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Also another little known thing is that juices are really the faux healthy product of our society…just because they aren't brown doesn't mean that they are healthy. For example, Snapple has more calories than Coke, yet they banned Coke from school vending machines but not Snapple. This is where the consumer is really confused.

What do you say to these big food companies to convince them to do this?

C: Forget about altruism, I say this is how you make money. They know the regulatory machine is coming after them…the key is how do you make money? I'm pushing them to promote Coke Zero because they still make the same profit but they yield less calories. If they don't make money, I don t believe they'd do it.

We, as consumers, talk a good health game, except taste always trumps health. That's why I believe that to try to get someone to go from a Big Mac to broccoli on a Monday is not going to happen. We have to do it slowly, but it can be done over time.

Hot new diets--for example, they have a 30 day program with food--by 3 o'clock you glaze over with all this stuff. It's unrealistic to expect people to stick to these. Atkins doesn't work, because people don't stick to it forever.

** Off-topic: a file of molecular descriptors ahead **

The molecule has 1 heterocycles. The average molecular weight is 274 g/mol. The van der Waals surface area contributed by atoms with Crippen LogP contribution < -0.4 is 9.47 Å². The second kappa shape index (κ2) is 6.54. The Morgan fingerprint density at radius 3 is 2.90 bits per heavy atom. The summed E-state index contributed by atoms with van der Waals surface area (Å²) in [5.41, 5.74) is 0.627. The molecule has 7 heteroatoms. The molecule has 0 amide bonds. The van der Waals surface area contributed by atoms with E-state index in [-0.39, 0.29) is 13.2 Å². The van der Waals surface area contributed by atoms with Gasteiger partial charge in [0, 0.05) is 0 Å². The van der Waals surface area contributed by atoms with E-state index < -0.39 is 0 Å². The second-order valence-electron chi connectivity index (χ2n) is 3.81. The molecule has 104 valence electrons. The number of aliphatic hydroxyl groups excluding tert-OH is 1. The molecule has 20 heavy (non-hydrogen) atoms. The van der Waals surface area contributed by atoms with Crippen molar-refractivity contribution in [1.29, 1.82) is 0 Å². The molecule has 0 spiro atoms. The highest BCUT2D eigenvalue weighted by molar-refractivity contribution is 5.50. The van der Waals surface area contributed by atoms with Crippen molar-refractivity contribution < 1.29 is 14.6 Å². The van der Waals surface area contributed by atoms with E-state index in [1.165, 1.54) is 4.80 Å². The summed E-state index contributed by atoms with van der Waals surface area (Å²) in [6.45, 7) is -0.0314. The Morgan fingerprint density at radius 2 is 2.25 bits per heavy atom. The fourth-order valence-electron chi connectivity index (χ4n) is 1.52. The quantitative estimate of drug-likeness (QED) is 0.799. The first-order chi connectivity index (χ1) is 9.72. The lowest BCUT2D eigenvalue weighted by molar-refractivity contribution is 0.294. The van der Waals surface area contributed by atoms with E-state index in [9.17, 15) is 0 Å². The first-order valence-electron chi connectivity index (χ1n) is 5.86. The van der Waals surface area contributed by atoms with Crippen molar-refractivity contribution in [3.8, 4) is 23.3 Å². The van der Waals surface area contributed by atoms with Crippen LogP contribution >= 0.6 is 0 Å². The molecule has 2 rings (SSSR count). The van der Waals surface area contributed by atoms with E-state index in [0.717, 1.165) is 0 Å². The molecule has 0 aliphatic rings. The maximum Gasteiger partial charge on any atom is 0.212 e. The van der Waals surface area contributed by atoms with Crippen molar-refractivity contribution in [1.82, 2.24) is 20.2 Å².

Why is a food tax on say potato chips or Coke not a good idea in your mind?

C: It hurts the person who could afford it the least. It's regressive, if I can afford it then I'd buy it still. Potato chips and hamburgers are so ubiquitous. Soft drinks tend to skew young and diet drinks skew females, but they are so universal, everyone participates.

It's a misnomer that just poor people can afford and buy potato chips. I don't like it because it's regressive, it's a win-lose as opposed to a win-win. It hurts the corporations—I haven't seen corporations change their ways just because of taxing—and the consumer loses because they don't get the choice. I just have real issues with it.

I just wrote on a blog called "Taxation Without Carbonation." I think taxing it raises money for New York state and those who could afford it would continue going. I don't like the analogy of tobacco because everyone has to eat. Not like smoking, smoking is a choice. Government doesn't understand the business of what it takes…it's anti-corp.

I do like the trans fat law though. I think trans fats need to go bye-bye, but not eating trans fats doesn't help with the calories. New York has been the leader in this banning of trans fat movement.

What is the future of food?

C: It is going healthier, it has no choice. I also think that there are developments in making food products that have taste and health co-exist. It has to go there. Science is catching up to make food taste better.

What motivates me is that you hear people saying that our children aren't going to live as long as we do, because of child obesity….that's horrible.

Ask Cardello your questions by entering them in the comments section at the bottom of the page.

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